Jun 09 21:40:10 helium dockerd[3950]: time="2020-06-09T21:40:10.345976523Z" level=warning msg="Your kernel does not support swap memory limit"
Jun 09 21:40:10 helium dockerd[3950]: time="2020-06-09T21:40:10.346027949Z" level=warning msg="Your kernel does not support cgroup rt period"
Jun 09 21:40:10 helium dockerd[3950]: time="2020-06-09T21:40:10.346038318Z" level=warning msg="Your kernel does not support cgroup rt runtime"
Jun 09 21:40:10 helium dockerd[3950]: time="2020-06-09T21:40:10.346945181Z" level=info msg="Loading containers: start."
Jun 09 21:40:10 helium dockerd[3950]: time="2020-06-09T21:40:10.490767608Z" level=info msg="Default bridge (docker0) is assigned with an IP address Daemon option --bip can be used to set a preferred IP address"
Jun 09 21:40:10 helium dockerd[3950]: time="2020-06-09T21:40:10.642315645Z" level=info msg="Loading containers: done."
Jun 09 21:40:10 helium dockerd[3950]: time="2020-06-09T21:40:10.690425595Z" level=info msg="Docker daemon" commit=afacb8b7f0 graphdriver(s)=overlay2 version=19.03.8
Jun 09 21:40:10 helium dockerd[3950]: time="2020-06-09T21:40:10.691112283Z" level=info msg="Daemon has completed initialization"
Jun 09 21:40:10 helium systemd[1]: Started Docker Application Container Engine.
Jun 09 21:40:10 helium dockerd[3950]: time="2020-06-09T21:40:10.721791596Z" level=info msg="API listen on /var/run/docker.sock"

All my virtual machines are currently running Linux 4.15.0-101-generic as the kernel.
I am ignoring these errors for the time being.

Install kubeadm, kubelet, and kubectl

These three packages must be installed on all of the machines.

sudo apt-get update && sudo apt-get install -y apt-transport-https curl
curl -s | sudo apt-key add -
cat <<EOF | sudo tee /etc/apt/sources.list.d/kubernetes.list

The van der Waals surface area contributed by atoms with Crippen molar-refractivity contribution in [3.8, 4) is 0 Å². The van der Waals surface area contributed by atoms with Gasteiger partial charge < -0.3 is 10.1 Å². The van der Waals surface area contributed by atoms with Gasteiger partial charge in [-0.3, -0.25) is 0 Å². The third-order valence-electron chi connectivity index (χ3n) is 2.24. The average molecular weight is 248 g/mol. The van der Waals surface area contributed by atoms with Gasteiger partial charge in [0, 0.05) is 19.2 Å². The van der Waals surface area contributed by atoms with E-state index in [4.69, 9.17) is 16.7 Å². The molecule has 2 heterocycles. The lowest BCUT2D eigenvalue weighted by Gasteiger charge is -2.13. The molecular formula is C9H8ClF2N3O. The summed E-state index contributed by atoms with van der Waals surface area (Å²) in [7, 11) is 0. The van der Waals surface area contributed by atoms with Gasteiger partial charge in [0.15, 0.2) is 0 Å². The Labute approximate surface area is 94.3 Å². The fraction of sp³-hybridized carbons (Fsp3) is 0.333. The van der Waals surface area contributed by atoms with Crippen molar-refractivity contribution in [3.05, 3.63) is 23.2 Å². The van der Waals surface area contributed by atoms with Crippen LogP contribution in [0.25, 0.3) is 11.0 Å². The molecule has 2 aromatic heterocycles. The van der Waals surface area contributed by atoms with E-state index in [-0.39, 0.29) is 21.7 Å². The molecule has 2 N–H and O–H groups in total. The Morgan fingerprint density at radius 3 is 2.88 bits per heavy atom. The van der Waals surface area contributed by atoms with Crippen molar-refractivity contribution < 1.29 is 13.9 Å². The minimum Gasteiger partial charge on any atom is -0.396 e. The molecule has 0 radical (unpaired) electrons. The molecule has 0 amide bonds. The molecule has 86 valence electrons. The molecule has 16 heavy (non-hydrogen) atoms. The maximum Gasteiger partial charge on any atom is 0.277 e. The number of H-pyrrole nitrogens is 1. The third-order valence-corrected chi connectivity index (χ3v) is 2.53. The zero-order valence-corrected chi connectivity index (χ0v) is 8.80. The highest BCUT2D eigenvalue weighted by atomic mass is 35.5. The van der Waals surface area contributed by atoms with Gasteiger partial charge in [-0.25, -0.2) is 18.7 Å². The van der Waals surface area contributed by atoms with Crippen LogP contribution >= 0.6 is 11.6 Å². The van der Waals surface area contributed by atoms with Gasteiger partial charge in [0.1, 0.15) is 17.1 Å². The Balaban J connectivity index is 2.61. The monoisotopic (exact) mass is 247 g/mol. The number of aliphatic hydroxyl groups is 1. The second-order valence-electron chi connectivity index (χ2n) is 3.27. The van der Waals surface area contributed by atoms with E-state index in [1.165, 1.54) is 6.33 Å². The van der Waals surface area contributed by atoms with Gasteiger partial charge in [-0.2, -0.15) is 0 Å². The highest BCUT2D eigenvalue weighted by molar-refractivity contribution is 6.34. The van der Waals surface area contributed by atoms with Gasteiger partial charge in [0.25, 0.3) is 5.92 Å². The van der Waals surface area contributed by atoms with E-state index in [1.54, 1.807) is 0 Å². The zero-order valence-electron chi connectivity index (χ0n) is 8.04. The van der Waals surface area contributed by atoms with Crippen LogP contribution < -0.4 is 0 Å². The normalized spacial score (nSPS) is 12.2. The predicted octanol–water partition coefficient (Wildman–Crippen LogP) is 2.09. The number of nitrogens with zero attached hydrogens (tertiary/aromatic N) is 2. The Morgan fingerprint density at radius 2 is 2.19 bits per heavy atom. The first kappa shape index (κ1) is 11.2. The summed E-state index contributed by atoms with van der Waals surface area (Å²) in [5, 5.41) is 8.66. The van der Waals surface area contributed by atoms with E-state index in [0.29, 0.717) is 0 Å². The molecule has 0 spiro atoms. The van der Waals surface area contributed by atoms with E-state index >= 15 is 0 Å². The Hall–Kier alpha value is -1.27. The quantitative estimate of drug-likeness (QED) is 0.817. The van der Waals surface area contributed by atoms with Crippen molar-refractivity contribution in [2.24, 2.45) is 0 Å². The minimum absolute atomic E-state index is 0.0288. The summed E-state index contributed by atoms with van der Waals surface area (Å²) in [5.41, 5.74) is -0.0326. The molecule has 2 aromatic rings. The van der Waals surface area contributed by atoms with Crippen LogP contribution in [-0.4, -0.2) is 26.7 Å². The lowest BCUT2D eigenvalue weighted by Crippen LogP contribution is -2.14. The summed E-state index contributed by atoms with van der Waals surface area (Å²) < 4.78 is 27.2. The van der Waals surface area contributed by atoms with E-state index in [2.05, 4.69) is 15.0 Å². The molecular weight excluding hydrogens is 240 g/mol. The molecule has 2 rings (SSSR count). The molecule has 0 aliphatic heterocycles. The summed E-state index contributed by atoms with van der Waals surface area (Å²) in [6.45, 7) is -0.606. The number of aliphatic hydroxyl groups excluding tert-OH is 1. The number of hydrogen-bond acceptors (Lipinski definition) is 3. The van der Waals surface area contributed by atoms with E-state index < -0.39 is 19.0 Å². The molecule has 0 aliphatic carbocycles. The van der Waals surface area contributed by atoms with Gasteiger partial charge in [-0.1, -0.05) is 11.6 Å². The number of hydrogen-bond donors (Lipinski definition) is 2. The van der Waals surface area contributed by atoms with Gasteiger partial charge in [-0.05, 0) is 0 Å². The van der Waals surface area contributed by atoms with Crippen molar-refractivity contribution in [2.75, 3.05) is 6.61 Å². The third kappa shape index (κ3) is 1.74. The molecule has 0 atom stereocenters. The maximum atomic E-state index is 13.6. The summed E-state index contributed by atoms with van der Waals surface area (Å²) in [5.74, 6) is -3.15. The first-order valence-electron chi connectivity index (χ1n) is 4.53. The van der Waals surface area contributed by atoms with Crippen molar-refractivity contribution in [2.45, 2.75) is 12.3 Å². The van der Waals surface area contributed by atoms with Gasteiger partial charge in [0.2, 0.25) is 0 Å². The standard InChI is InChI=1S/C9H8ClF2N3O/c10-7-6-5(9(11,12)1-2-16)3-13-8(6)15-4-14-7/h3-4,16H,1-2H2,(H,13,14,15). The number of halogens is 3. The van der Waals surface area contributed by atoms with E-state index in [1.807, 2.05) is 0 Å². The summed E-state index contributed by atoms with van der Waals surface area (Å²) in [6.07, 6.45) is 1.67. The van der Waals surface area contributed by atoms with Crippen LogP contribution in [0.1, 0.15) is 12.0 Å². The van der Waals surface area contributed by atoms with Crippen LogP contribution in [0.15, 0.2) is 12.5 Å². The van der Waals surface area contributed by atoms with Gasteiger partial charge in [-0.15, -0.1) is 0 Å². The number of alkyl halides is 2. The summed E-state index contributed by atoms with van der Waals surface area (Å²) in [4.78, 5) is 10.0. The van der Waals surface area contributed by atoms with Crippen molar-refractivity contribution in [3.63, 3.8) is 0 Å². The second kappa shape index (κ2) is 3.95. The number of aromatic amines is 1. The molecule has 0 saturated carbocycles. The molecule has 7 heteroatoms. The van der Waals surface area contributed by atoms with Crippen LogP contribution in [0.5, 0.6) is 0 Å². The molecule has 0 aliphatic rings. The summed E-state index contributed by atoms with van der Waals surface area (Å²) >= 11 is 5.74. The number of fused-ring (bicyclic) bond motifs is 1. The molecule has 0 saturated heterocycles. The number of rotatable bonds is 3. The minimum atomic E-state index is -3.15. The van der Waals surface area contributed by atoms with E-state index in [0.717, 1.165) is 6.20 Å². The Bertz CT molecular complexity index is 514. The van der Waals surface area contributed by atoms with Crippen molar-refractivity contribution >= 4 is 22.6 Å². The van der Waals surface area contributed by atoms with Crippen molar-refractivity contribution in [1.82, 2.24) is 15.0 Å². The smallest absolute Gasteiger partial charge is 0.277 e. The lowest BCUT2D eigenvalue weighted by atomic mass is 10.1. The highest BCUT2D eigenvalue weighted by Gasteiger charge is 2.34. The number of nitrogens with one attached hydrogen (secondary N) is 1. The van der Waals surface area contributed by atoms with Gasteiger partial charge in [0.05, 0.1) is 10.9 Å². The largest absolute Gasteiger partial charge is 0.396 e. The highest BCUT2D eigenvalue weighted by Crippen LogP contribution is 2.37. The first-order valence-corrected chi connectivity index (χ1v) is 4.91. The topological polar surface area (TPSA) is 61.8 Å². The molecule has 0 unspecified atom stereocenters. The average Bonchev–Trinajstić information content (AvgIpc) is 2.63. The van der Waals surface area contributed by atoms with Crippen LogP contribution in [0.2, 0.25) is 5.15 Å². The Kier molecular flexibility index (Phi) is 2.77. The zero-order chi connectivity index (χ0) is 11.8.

deb kubernetes-xenial main

sudo apt-get update
sudo apt-get install -y kubelet kubeadm kubectl
sudo apt-mark hold kubelet kubeadm kubectl
kubelet --version
# Kubernetes v1.18.3

kubectl version
# Client Version: version.Info{Major:"1", Minor:"18", GitVersion:"v1.18.3", GitCommit:"2e7996e3e2712684bc73f0dec0200d64eec7fe40", GitTreeState:"clean", BuildDate:"2020-05-20T12:52:00Z", GoVersion:"go1.13.9", Compiler:"gc", Platform:"linux/amd64"}

kubeadm version
# kubeadm version: &version.Info{Major:"1", Minor:"18", GitVersion:"v1.18.3", GitCommit:"2e7996e3e2712684bc73f0dec0200d64eec7fe40", GitTreeState:"clean", BuildDate:"2020-05-20T12:49:29Z", GoVersion:"go1.13.9", Compiler:"gc", Platform:"linux/amd64"}

Initialize the Control Plane Node

These commands only need to be done on the control plane node helium.

kubeadm init \
--apiserver-advertise-address=2605:fd00:4:1001:f816:3eff:fec7:7813 \
--pod-network-cidr= \

After a few moments, I was presented with a successful control-plane initialization message.

Your Kubernetes control-plane has initialized successfully!

To start using your cluster, you need to run the following as a regular user:

mkdir -p $HOME/.kube
sudo cp -i /etc/kubernetes/admin.conf $HOME/.kube/config
sudo chown $(id -u):$(id -g) $HOME/.kube/config

You should now deploy a pod network to the cluster.
Run "kubectl apply -f [podnetwork].yaml" with one of the options listed at:

You can now join any number of control-plane nodes by copying certificate authorities
and service account keys on each node and then running the following as root:

kubeadm join --token <private_token> \
--discovery-token-ca-cert-hash sha256:<private_hash> \

Then you can join any number of worker nodes by running the following on each as root: